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Solar Oven

July 3, 2014

The sun and rain are important resources that are often overlooked or taken for granted. Harnessing the power of these natural resources is an important practice for improving our relationship with the environment and our role in conservation efforts.

There are many productive things we can do with the energy from the sun and cooking food is one of them! Solar cooking is safe, simple, and convenient. The moderate cooking temperatures help preserve nutrients and won’t burn your food. Using a solar oven eliminates the need to consume fuels or be exposed to smoky cooking conditions which can irritate eyes and lungs or cause disease. It is free to use the sun’s energy, it does not waste any of our limited natural resources, and it is without pollution!

Solar ovens work by letting UV light rays in and converting them to infrared light rays that cannot escape. Infrared radiation has the type of energy that makes the water, fat and protein molecules in food vibrate and heat up. This process is very similar to the way that a greenhouse retains heat or a car heats up quickly in the sun when its windows are up.

A good activity to complete at home is to build your own solar oven. Use recycled materials or household items in order to reduce waste. Then you can really test the power of the sun by trying out a few recipes.

solar oven closeupLet’s get started. You will need:

  • Pizza box
  • Aluminum foil
  • Plastic wrap
  • Newspapers
  • Black construction paper
  • Utility knife or scissors
  • Ruler, wooden spoon, or “prop”
  • Clear tape

Follow these simple steps to build your own solar oven:

  • Use knife to cut flap in lid of pizza box. Cut along 3 sides, leaving about an inch between sides of flap and edges of lid. Fold flap out so it stands up when lid is closed.
  • Cover inner side of flap with aluminum foil. Fold smoothly and tape to back of lid.
  • Use plastic wrap to create airtight window for sun to enter pizza box. Open box and tape double layer of plastic over opening that was made when you cut the flap. Tape down securely, sealing out air.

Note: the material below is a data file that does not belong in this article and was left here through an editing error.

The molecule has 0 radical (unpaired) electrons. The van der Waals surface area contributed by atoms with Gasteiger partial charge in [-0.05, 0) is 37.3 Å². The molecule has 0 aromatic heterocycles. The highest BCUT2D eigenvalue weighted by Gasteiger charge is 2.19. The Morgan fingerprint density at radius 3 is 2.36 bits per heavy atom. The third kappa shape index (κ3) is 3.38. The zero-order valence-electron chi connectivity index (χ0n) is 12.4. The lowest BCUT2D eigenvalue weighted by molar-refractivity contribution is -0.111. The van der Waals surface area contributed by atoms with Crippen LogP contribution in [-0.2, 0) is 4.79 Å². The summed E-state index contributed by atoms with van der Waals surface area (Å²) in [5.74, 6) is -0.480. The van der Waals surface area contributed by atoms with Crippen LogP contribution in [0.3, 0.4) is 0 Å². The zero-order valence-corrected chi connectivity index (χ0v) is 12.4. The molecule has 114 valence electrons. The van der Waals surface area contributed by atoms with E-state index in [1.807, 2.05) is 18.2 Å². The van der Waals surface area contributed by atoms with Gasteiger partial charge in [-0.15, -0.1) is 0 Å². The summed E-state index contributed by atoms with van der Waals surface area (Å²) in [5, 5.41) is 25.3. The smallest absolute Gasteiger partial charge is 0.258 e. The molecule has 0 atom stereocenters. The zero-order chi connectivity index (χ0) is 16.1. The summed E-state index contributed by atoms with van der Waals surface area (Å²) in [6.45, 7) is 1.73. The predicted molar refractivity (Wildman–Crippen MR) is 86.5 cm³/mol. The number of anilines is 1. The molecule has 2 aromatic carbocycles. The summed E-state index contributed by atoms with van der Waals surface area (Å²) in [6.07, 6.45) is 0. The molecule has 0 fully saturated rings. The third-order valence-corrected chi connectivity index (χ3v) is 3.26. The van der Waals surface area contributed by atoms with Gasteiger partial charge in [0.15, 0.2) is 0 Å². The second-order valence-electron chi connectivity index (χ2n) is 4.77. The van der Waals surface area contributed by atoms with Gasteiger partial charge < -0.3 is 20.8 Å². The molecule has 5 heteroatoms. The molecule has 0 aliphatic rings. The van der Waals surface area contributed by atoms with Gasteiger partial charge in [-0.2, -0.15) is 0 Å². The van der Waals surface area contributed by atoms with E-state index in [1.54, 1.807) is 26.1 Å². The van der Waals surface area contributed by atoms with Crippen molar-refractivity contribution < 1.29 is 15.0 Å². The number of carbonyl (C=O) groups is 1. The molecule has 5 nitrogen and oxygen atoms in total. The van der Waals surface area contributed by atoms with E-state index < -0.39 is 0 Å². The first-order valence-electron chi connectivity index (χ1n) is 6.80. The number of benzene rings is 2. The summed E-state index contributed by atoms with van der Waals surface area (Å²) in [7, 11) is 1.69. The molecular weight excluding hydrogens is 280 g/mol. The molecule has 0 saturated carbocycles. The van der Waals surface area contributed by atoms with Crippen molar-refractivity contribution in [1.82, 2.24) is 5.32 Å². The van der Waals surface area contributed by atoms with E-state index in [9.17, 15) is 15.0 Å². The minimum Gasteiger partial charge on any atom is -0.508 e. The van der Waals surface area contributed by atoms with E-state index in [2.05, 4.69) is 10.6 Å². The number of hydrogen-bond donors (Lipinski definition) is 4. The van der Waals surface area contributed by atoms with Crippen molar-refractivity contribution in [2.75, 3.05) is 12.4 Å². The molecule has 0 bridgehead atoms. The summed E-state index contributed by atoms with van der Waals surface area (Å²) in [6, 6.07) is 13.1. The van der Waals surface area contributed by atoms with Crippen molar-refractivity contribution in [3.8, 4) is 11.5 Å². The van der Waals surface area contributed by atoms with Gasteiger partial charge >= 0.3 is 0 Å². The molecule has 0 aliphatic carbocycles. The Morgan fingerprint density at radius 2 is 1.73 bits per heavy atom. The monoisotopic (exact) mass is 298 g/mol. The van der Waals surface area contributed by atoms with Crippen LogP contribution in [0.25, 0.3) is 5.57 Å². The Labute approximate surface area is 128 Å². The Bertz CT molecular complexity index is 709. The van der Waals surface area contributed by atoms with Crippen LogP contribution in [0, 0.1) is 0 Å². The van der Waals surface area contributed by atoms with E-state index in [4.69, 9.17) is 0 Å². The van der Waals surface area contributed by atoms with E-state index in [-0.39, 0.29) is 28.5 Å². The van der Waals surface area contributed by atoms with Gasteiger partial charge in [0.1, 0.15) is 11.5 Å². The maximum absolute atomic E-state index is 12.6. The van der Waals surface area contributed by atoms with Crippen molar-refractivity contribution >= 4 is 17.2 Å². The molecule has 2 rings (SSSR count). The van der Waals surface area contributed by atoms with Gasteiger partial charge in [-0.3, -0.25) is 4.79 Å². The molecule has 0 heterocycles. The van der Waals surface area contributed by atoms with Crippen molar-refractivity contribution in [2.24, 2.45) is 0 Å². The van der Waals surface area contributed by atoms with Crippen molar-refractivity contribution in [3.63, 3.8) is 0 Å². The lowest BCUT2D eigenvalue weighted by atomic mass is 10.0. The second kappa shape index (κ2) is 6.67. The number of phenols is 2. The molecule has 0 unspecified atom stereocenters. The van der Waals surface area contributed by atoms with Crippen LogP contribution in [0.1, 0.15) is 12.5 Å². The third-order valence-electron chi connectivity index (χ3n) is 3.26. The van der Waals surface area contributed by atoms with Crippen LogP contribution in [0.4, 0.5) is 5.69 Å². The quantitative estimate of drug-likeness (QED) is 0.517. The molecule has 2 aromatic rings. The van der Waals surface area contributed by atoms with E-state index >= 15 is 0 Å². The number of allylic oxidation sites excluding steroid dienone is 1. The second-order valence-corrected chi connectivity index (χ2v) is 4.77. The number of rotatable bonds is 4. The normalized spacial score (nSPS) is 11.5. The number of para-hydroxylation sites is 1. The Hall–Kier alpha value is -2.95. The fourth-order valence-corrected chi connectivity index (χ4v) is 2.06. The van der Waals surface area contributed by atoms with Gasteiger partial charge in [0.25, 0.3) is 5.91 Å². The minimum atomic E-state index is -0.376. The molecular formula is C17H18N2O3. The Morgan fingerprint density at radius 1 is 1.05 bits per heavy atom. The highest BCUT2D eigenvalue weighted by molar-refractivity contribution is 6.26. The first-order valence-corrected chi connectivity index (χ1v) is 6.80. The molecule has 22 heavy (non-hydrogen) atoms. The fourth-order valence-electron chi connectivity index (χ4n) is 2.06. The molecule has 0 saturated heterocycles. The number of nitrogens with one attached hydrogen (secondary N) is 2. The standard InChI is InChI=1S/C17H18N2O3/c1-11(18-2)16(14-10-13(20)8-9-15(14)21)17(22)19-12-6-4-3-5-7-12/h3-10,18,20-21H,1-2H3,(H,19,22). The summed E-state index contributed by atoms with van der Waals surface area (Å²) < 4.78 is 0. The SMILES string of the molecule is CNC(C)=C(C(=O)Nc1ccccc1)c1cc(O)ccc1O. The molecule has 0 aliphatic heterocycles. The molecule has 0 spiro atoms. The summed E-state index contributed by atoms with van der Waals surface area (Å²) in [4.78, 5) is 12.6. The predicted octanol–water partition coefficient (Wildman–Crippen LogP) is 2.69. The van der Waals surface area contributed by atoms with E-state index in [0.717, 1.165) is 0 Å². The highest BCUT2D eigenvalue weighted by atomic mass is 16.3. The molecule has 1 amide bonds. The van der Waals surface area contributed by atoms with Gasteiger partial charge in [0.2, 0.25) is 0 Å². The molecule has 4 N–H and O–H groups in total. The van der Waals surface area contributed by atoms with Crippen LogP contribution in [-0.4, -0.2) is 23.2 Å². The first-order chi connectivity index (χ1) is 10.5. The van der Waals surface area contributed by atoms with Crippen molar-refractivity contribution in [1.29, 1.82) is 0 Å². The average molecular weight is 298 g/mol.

• Line bottom of box with black construction paper.
  • Insulate by rolling up sheets of newspaper and place on bottom of box. Tape down to form a border around the cooking area. Make sure lid can still close and there is seal inside box so air cannot escape.
  • Set up oven when sun is overhead. Adjust flap until most sun is reflecting off foil and onto plastic covered window. Use roller to prop flap in the right place.
  • Reposition oven when needed so it faces direct sunlight.

Now that your oven is complete enjoy some of these tasty treats that can be prepared with only the power generated from our sun.


  • Small pitas
  • Tomato sauce
  • Grated cheese
  • Mushrooms, peppers, pepperoni, etc (toppings of choice)

Spread sauce on pitas, sprinkle toppings and cover with cheese. Place in solar oven that has already been sitting in the sun (pre heated) and cook until cheese melts.

Peanut Butter Cookies:

  • 1 egg
  • 1 cup of smooth peanut butter
  • 2/3 cups of sugar

Combine egg, peanut butter, and sugar in a bowl. Stir until mixed. Put heaping teaspoons of dough on an oven proof plate or mini muffin tin. Press down with fork. Place in oven and check every half hour or so. Dough will not brown but cookies should be done in an hour.

Apples with Cinnamon:

  • Apple
  • 1 teaspoon of sugar
  • 1 teaspoon of cinnamon
  • Splash of water

Core and slice apple then place in a baking pan. Add sugar, cinnamon, and little bit of water. Stir. Place in solar oven. Stir and check every 30 minutes. Bake for several hours until apples are softened and warm all the way through. You can serve over ice cream.



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